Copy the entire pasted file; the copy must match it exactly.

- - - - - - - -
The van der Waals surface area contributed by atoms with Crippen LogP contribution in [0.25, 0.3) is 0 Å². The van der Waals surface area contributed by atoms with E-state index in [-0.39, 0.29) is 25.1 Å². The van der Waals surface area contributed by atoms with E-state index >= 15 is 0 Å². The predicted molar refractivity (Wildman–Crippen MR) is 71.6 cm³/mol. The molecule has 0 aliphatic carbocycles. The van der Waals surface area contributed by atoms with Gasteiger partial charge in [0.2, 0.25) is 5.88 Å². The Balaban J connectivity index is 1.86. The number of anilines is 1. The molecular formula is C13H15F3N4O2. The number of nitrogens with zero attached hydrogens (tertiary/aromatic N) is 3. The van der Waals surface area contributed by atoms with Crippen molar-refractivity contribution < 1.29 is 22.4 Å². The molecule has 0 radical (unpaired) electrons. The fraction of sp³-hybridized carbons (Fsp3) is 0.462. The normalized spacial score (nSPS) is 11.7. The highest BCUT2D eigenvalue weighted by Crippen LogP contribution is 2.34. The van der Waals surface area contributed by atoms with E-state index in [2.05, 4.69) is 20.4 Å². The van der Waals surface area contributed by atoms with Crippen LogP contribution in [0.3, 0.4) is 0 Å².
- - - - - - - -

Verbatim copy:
The van der Waals surface area contributed by atoms with Crippen LogP contribution in [0.25, 0.3) is 0 Å². The van der Waals surface area contributed by atoms with E-state index in [-0.39, 0.29) is 25.1 Å². The van der Waals surface area contributed by atoms with E-state index >= 15 is 0 Å². The predicted molar refractivity (Wildman–Crippen MR) is 71.6 cm³/mol. The molecule has 0 aliphatic carbocycles. The van der Waals surface area contributed by atoms with Gasteiger partial charge in [0.2, 0.25) is 5.88 Å². The Balaban J connectivity index is 1.86. The number of anilines is 1. The molecular formula is C13H15F3N4O2. The number of nitrogens with zero attached hydrogens (tertiary/aromatic N) is 3. The van der Waals surface area contributed by atoms with Crippen molar-refractivity contribution < 1.29 is 22.4 Å². The molecule has 0 radical (unpaired) electrons. The fraction of sp³-hybridized carbons (Fsp3) is 0.462. The normalized spacial score (nSPS) is 11.7. The highest BCUT2D eigenvalue weighted by Crippen LogP contribution is 2.34. The van der Waals surface area contributed by atoms with E-state index in [2.05, 4.69) is 20.4 Å². The van der Waals surface area contributed by atoms with Crippen LogP contribution in [0.3, 0.4) is 0 Å².